With Brexit negotiations rumbling on, we still don’t know the full implications of Britain’s exit from the European Union and what it will mean for the fire-safety industry in the UK. Ian Moore, CEO of the Fire Industry Association, reported at the end of last year that Brexit could affect Britain’s fire industry in the future in a number of ways. Namely,
- Immigration (skilled and unskilled workers)
- Relationships with EU members
- Exchange rates
- Standards / certification
- Tariffs on imports and exports into EU
There are clearly some concerns about the outcome of Brexit. Importantly, the fire industry is linked to construction, and that sector relies heavily on migrant workers.
Moore is, in the main, positive about what the future holds for the fire safety industry in a post-Brexit world, but agrees that a skills shortage in the construction sector could have knock-on effects on the fire industry. Moore also points to the slide in sterling since Brexit, which has implications for companies buying-in systems, components or services from overseas.
In terms of fire safety product standards, Moore is hopeful that Brexit will enable the UK National Standards Body, BSI, to easily re-assert themselves on the world stage. BSI state that they will currently maintain the UK’s membership of the three European standard organisations (CEN, CENELEC and ETSI).
Post Brexit it is BSI’s ambition to retain membership of CEN and CENELEC as these are both private organisations outside of the EU. Membership is linked to the adoption of EU standards and the withdrawal of conflicting national standards. BSI state that remaining a full member of CEN and CENELEC would bring maximum benefit to the UK economy and society.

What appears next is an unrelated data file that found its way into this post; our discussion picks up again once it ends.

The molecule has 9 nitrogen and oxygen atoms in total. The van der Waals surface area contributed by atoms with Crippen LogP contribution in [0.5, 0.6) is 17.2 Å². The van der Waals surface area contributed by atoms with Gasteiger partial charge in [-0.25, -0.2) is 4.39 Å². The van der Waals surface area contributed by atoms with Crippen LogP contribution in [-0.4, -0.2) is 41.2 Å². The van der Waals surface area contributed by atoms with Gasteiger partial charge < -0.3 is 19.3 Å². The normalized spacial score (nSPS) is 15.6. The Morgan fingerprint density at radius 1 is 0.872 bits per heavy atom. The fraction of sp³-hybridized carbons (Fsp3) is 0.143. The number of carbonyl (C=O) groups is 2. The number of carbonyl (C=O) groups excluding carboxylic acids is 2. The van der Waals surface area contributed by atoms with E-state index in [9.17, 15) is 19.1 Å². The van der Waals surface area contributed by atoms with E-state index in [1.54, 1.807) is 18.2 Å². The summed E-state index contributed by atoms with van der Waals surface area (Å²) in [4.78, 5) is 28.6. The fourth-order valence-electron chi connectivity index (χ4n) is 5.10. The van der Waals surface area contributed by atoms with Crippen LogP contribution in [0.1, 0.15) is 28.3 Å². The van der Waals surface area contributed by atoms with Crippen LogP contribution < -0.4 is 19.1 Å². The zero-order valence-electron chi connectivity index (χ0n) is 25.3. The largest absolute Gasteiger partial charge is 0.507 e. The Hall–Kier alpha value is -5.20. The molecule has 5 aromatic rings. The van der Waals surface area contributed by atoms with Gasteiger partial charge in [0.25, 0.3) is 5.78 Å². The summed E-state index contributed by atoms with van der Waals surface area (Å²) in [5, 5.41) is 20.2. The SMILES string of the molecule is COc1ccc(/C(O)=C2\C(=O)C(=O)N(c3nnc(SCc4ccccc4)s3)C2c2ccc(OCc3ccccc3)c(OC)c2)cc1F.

In terms of fire safety standards and building regulations, Labour MEPs are calling on the government to ensure EU standards on fire safety are implemented in the UK and maintained after Brexit. Neena Gill MEP, who instigated the EU plenary debate on fire safety in buildings, is confident the EU can and will play a key role in preventing tragedies like the Grenfell Tower fire ever happening again.
She also said, “It is beyond shocking that instead of seeking to enforce and strengthen these regulations, the UK government-backed ‘Red Tape Initiative’ was considering whether to class life-saving EU fire safety regulations as “expensive and burdensome red tape folly” that should be abandoned after Brexit.” The government-supported initiative to cut red tape and dismantle EU regulations on the fire safety of cladding came before the Grenfell tragedy.
With fire safety at the forefront of everyone’s minds following the Grenfell fire, it would surely be political suicide for any government to now renege on fire safety laws as opposed to strengthening them.
Those in the fire industry continue to campaign for higher standards and to raise the profile of fire safety issues. We at Applications Engineering are wholeheartedly behind those keeping fire safety on the political agenda. We will continue to support those actively working to make sure Brexit doesn’t lead to a relaxation in fire-safety standards and regulations in the future. As well as effective building regulations, we believe fire sprinklers should be a mandatory requirement for fire safety in all buildings.